Jr. Fuel Parents,
I want to personally thank each of you for bringing your athlete (son or daughter) to our dryland training sessions. I know that this meant that you would either have to drop them off early or allow them to stay late in order to train with my staff of trainers. The Fuel Fitness Strength Coaches enjoyed getting to know the teams and coaching them on structured workouts. The end of hockey season is now upon us and it has been an absolute pleasure working with all the Jr. Fuel travel and select teams.
Our goal for this first season of off-ice training was to build a great foundation of how to work as a team on and off the ice. All athletes were instructed on how to flow from one exercise to the next while maintaining form and hitting the intensity of the workouts. As the season progressed so did our demand for attention to detail. The dryland training will continue to progress each season and the athletes will learn what is expected and how to progress not only as an individual but also as a team.
Off-ice training is an important component to playing the sport of hockey. For in-season training we focused on conditioning and injury prevention. The PeeWee and Squirt teams met up downstairs for more of a conditioning team training program. The coaches taught them how to perform bodyweight exercises, how to lift as a team, and how to encourage one another to work hard. The Bantam and Midget teams lifted in the Fuel Fitness weight room for more of an anaerobic training program. We focused on form and technique. For most of the athletes it was their first time in a structured lifting program and had little to no experience with technique. We were able to lay down a great foundation but it is very important that they continue to get time in the weight room during the off-season. The off-season is a great time for them to building new muscle but also allows them ample amount of recovery time.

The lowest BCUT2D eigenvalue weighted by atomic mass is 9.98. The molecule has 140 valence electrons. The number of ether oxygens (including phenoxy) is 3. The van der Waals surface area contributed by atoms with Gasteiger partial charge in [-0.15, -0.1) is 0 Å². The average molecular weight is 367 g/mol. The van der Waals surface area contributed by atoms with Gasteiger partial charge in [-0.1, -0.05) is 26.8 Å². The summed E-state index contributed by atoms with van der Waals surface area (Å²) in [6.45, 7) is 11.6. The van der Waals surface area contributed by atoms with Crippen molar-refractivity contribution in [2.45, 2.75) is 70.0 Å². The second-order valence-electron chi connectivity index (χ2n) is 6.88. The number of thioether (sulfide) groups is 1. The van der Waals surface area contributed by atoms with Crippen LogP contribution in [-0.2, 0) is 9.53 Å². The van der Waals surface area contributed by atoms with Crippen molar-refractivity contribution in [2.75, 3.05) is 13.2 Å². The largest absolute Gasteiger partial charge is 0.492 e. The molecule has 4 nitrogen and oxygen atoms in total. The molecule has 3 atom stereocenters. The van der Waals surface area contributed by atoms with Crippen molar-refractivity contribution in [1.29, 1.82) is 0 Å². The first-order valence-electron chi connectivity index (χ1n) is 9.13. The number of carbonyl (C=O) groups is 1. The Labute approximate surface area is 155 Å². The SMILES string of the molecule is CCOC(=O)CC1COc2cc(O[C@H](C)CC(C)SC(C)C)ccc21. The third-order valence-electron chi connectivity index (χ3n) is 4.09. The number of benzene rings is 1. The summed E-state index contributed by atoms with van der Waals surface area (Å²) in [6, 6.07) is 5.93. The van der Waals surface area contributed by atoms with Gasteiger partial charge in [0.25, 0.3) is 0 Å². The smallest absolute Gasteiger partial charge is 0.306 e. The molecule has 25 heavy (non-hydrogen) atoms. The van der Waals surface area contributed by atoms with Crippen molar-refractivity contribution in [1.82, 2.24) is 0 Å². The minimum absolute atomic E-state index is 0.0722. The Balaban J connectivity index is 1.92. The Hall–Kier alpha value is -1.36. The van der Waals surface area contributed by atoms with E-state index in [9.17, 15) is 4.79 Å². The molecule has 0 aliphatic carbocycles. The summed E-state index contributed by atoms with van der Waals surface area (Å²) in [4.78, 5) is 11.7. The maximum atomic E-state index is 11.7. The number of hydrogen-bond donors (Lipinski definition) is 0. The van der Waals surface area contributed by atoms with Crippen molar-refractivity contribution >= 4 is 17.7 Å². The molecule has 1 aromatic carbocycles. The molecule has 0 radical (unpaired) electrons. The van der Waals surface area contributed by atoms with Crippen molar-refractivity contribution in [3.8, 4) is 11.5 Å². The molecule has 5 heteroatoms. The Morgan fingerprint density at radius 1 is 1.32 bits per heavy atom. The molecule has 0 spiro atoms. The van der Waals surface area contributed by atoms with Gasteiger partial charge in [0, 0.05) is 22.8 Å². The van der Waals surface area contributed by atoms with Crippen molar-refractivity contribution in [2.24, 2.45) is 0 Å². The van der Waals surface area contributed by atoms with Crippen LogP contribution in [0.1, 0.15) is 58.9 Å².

Fuel Fitness is dedicated to helping Jr. Fuel teams during the off-season! We will be posting a weekly program in the weight room for hockey players that are going into the Bantam and Midget levels or already at the Bantam level. These programs will be available for those individuals that continue their membership here at Fuel Fitness. Jr. Fuel covers the cost of the membership during the season but in order for the players to continue their off-season program each individual player will need a membership ($19.99/month) at Fuel Fitness. I encourage not only the Bantam and Midget players but also those players entering into Bantam next year to get a membership for this off-season. We are looking forward to seeing great results from our spring and summer strength and conditioning programs! Please let us know if you have any questions or concerns.
Fuel Fitness GM
Indy Fuel Youth Hockey Ambassador
Junior Fuel Executive Director
by Bob Buckland